Build a community, seek out those most actively sharing feedback, and gather a community directed at improving a product, feature, or experience. Successful Fintechs like Finimize, Revolut and Monzo have formed strong communities of customers to maintain and strengthen their brand posture.
Incorporate ideas into messaging and marketing. Customer reviews, feedback and ideas are a form of earned outreach and provide shortcuts to impactful content. Building messaging around what customers say they want makes more sense than going with the gut.
Increase loyalty by using the customer as inspiration for great educational content.
Fintech customers want more personalized financial advice, thought leadership and educational content about the technology they incorporate into their everyday lives and businesses.
Wealthsimple is an excellent example of a Fintech excelling at personalized thought leadership for its Millennial audience. Wealthsimple’s Money Diaries series features famous faces and engaging individuals who share their personal finance experiences. It’s relatable and fascinating, stretching beyond the usual product-driven content, which can be tedious.
When it comes to product-focused content, transparency is essential and goes without saying. A Clearing House study discovered that 73% of Fintech users didn’t realize Fintechs could access their bank usernames and passwords, and 70% didn’t know Fintechs could access their bank account numbers. No one reads every line of the Ts and Cs, so developing informative content that clearly outlines how customer data is used and secured is helpful.
Customer-centric thought leadership doesn’t have to be reactive or pre-emptive. It should be adaptive to what the customer needs most. Building loyalty is a long game but worth the deeper work.
How do you do it?
Audit existing content published within six months to understand what is working and falling flat. If a content refresh is needed, survey groups based on market segments and ask what they need to know more about.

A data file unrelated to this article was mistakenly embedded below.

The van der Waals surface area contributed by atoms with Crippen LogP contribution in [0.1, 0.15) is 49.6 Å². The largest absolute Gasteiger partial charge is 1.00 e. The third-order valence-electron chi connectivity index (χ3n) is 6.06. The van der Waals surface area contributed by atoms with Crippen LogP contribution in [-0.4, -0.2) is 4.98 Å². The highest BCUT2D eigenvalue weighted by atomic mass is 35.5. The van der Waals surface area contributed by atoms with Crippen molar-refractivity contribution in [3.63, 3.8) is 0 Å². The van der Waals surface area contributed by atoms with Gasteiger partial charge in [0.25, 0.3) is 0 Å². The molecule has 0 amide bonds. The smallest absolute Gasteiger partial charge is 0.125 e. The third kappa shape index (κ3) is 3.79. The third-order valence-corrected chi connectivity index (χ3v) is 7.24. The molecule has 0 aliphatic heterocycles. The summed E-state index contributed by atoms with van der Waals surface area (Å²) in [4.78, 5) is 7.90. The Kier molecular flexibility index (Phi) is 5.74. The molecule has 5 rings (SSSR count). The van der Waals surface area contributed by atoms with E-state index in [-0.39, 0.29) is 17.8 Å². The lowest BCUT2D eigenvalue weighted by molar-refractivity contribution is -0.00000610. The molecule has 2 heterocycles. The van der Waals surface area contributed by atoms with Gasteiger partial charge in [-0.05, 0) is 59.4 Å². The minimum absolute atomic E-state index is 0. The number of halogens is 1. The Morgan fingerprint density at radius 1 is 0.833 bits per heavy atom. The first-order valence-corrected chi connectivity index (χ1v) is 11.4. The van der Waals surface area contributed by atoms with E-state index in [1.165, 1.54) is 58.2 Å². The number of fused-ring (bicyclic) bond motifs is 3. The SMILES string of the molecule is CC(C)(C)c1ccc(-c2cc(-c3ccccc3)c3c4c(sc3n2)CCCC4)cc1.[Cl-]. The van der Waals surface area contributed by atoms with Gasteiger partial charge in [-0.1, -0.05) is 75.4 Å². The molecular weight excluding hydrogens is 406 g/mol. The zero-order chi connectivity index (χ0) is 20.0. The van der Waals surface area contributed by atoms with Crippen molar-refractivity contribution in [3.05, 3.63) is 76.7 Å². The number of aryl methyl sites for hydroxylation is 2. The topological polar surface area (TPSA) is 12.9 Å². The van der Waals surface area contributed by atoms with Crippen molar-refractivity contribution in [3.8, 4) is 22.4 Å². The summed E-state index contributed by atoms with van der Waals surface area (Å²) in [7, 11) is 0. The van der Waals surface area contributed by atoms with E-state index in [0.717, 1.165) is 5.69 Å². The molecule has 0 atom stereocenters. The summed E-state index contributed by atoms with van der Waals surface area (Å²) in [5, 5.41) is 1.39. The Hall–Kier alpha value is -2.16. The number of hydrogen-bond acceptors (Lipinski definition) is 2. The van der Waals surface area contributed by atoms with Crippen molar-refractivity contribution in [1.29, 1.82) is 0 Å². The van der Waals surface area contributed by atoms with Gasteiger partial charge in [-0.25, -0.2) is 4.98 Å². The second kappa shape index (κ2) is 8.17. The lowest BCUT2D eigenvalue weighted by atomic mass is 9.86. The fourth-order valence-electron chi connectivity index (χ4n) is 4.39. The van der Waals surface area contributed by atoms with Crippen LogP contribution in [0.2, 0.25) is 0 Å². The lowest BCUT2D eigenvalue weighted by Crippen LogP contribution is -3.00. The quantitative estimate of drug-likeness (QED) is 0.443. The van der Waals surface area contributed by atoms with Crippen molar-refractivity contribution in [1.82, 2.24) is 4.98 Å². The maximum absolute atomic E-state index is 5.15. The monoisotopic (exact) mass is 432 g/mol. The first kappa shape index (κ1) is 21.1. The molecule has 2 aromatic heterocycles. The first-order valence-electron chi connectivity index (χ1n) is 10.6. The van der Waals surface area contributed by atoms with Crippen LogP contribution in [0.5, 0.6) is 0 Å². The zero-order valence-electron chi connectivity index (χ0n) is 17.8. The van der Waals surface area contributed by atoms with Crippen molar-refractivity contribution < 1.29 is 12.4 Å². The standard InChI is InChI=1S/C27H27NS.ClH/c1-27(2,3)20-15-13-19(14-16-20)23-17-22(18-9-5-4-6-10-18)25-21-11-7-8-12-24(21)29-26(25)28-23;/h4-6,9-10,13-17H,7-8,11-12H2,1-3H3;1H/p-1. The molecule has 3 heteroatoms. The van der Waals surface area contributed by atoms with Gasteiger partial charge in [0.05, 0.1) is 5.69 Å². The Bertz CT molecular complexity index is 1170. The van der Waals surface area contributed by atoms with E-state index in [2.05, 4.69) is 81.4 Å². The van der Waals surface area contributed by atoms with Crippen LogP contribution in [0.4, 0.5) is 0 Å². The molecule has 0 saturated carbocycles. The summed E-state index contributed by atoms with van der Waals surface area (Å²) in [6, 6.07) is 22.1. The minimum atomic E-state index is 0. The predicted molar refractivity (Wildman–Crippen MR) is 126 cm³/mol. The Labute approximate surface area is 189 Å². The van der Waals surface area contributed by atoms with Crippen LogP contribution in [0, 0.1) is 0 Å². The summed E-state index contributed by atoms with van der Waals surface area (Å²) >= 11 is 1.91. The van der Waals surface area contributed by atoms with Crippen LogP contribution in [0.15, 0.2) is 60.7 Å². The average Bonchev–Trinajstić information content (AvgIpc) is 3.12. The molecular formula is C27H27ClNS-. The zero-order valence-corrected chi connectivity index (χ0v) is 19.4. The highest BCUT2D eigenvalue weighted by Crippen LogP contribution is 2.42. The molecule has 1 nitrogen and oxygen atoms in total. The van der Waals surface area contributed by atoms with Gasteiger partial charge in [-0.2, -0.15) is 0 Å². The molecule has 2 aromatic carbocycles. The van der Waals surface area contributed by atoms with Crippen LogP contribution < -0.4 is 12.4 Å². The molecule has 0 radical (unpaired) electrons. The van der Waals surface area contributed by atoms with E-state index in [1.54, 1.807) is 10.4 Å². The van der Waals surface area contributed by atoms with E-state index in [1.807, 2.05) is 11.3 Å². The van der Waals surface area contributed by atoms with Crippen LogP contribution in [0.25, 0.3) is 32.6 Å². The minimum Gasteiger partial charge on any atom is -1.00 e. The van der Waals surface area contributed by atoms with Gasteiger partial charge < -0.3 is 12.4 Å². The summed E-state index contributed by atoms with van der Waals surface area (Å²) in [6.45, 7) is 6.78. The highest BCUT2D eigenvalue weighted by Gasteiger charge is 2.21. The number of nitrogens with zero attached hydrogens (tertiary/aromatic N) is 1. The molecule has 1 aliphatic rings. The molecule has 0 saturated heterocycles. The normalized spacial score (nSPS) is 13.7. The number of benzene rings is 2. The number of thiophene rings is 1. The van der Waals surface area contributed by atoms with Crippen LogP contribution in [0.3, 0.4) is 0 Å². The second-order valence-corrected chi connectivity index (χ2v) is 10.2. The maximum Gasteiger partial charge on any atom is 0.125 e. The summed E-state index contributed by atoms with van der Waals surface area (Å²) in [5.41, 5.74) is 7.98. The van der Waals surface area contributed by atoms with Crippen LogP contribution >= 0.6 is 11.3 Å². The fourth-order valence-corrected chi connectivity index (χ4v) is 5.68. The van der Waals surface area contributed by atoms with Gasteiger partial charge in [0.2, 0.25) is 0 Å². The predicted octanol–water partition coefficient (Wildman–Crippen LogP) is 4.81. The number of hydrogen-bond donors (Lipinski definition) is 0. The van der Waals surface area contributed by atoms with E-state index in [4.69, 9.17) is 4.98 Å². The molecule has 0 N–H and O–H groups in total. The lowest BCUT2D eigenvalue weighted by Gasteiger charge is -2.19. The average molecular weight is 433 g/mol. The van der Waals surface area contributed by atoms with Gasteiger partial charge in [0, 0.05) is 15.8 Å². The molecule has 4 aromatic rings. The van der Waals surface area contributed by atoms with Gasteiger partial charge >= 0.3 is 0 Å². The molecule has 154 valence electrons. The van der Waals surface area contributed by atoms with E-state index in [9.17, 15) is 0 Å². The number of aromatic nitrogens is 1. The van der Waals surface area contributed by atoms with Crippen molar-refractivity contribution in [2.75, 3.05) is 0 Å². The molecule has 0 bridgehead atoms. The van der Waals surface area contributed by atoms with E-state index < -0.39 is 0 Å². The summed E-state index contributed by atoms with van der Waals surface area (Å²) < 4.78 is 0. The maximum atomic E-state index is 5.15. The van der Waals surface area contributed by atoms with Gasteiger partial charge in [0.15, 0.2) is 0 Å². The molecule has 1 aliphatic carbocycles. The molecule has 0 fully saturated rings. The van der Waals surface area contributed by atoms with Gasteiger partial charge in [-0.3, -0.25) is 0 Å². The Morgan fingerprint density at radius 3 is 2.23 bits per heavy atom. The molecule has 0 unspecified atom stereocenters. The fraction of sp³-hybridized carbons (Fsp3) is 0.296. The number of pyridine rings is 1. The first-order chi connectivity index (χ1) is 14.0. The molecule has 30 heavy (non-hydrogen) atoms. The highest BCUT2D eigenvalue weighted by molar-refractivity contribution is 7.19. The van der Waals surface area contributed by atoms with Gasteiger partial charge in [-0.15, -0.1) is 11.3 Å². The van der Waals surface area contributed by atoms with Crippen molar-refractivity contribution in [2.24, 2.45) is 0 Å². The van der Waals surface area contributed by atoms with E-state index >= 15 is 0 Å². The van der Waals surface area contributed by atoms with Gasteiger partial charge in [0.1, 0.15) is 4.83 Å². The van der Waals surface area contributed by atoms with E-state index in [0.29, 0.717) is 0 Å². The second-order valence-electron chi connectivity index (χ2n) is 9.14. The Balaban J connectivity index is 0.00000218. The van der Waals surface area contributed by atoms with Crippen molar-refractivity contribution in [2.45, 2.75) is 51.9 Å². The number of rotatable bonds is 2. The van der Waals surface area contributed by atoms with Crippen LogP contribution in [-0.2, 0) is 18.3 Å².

Create content based on where customers ask the most questions and make the most of opportunities for content engagement. Some companies have even promoted content within replies to feedback on review platforms.
Investigate where customers gather to seek answers and build strong engagement there. Sometimes, improvements look like more specific prompts in chat boxes or support pages that are less technical and more conversational.
By effectively utilizing an arsenal of opinions and ideas from Fintech customers, it is possible to create a successful brand outreach strategy that involves understanding the audience and having a clear vision for the brand.
Fintech services are in demand, but many still worry about the risks of sharing their financial information with digital vendors.
Building trust is essential in the Fintech industry, and companies can reduce churn and boost customer lifetime value by focusing on marketing strategies that include elements like collaboration, integration and education.
Crowdsourcing is a powerful tool for customer collaboration and integration, allowing companies to engage customers in problem-solving and idea generation that fosters community trust.
Educational content that is transparent and personalized can increase customer loyalty and provide valuable thought leadership for a specific audience.
Fintech companies should focus on meeting their customers' unique needs and expectations, using feedback and ideas to inform impactful messaging and marketing.